After a week of the Olympics, London remains abandoned by its usual inhabitants, populated only by bemused tourists who poke around its famous streets like archaeologists exploring a long-deserted city.
The capital is in the midst of a gigantic working-from-home experiment: hundreds of thousands of office workers have retreated to the suburbs, scared out of the city centre by dire predictions of gridlock and internet outages. Whole office buildings are closed, or reduced to a skeleton staff whose steps echo round the empty cube farms.
Remote working makes you more effective — and richer. The technology to allow us to work wherever we want is stable and mature, and the advent of the cloud means we can access applications and data wherever needed. Cutting unnecessary journeys is good for the environment and makes our cities more enjoyable.
And yet, after the Olympics are over, my fear is that Londoners will resume their commute to the office as if nothing had ever happened.
A design relic
While the great Olympic working-from-home experiment should kick-start a rethink of how we organise our working lives, it won't. The modern office is a strange relic, an invention of the 19th and 20th centuries designed to allow managers to keep an eye on indolent staff.
At the time it made sense: the tools of work — typewriters and adding machines — were wrought-iron mechanical beasts that no worker could afford, or would want to have in their homes. Later, the early computers could fill a room, let alone a desk.
Now all of that processing power fits in a pocket, and yet we're still working in the office pretty much as it was designed 100 years ago. Even the voguish bring your own device (BYOD) debate revolves around which piece of hardware you should bring to the office.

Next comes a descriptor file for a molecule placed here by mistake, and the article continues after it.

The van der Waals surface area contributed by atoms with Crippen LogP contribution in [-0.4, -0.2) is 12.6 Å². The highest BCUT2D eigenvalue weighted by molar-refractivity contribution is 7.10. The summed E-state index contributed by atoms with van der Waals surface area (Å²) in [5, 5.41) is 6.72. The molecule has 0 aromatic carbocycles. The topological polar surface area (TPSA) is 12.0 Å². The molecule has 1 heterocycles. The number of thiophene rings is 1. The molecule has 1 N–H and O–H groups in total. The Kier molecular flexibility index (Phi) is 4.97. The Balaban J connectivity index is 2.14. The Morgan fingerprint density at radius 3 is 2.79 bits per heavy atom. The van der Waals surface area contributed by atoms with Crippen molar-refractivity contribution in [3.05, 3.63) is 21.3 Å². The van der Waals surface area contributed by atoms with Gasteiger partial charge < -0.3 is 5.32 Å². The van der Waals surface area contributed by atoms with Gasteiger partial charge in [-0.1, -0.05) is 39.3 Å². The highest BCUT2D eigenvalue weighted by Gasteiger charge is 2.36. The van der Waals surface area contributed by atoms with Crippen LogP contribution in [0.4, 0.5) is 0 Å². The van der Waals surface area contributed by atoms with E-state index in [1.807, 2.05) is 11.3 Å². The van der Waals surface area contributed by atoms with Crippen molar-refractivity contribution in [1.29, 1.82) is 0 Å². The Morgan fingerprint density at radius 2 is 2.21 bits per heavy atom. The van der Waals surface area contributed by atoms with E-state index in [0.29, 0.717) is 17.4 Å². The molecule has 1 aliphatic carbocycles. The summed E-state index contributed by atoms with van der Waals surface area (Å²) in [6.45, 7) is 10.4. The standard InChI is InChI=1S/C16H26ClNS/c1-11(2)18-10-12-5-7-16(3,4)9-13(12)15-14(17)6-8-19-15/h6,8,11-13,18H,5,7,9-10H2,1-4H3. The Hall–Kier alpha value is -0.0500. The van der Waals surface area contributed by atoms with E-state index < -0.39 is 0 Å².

The implication: it doesn't matter what device you use, and who pays for it, as long as you are sitting at your desk where the boss can see you. And yet the very concept of work has changed.
Changing nature of work
There was a time when work was about focusing on one task or document all day long. But many of our working lives are now riven with and driven by interruption: as well as business usage of Twitter, LinkedIn and Facebook, social media is being baked into the enterprise apps that we use.
With every advance, the demand that workers must be at their desks every day takes another blow. For many, the working day starts with checking email over breakfast and continues into the evening: the 9 to 5 is an anachronism, so the office has to change too.
This does not mean the end of the office, of course. For many, the idea of working permanently from home would be horrifying. Teams need to meet and work together, and there are still moments of serendipity that only seem to happen in a face-to-face environment.
But we need this grand Olympic remote-working experiment to jump-start a conversation around how we organise our working lives. After all, to spend an hour on a slow train with your face wedged in somebody's armpit, just for the privilege of using a PC half as good as the laptop you've got at home, suggests that we've still got some thinking to do.